All of this has made Tehran an indispensable energy partner for the PRC. Home to approximately 10 percent of proven world oil reserves and the world’s second largest reserves of natural gas, Iran is a bona fide energy superpower. Beijing’s engagement with—and investment in—the Islamic Republic has reflected this reality. In 2004, the two countries came to terms on two massive accords, estimated to be worth some $100 billion over the next twenty-five years, granting Chinese firms extensive rights to develop Iranian oil and natural gas reserves.3 A flurry of additional deals has followed, and today Tehran and Beijing boast an energy partnership valued at some $120 billion or more.4

The results have been dramatic; Iran has become China’s single largest oil supplier, and as long ago as 2002 already accounted for more than 15 percent of the PRC’s annual oil imports.5 This degree of economic dependence, moreover, is poised to deepen considerably as energy projects now underway between the two countries begin to come online over the next several years.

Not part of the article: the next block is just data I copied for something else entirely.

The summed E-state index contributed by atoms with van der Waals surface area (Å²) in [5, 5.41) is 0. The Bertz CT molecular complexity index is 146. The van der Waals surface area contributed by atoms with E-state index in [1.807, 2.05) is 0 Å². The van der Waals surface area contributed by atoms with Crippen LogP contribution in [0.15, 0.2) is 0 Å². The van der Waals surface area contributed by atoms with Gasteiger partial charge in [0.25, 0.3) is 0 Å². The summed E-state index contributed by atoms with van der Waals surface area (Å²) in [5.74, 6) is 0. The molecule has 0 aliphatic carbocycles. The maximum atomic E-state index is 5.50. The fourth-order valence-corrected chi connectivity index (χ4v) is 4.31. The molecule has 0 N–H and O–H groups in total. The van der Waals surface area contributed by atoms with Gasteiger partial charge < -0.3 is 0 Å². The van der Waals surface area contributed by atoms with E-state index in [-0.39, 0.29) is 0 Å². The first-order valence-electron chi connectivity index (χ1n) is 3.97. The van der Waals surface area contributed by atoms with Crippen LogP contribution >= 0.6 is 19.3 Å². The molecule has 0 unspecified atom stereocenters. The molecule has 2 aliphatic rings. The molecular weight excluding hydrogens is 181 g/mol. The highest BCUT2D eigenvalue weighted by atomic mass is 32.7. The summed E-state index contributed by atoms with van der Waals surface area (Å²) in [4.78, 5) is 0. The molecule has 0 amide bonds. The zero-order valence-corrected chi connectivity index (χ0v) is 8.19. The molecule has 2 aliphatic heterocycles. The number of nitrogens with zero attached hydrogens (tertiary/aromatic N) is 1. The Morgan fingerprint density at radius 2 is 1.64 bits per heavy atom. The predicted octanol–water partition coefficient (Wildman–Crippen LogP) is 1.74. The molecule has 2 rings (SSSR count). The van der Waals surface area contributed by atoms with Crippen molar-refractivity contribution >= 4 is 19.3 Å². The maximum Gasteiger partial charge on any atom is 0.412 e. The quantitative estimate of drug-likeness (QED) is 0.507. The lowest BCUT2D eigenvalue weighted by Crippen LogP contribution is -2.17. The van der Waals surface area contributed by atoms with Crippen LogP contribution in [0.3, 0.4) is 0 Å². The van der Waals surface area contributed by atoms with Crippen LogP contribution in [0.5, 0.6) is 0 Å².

The benefits of this partnership are hardly one-sided, however. Iranian officials remember well the experience of the late 1990s, when low world oil prices and international isolation brought their country’s economy to the brink of collapse. As a result, the Islamic Republic has embarked upon an ambitious effort in recent years to diplomatically and economically engage foreign nations, more often than not through its chief export commodity: oil. The burgeoning partnership between Tehran and Beijing is a testament to its successes on that front.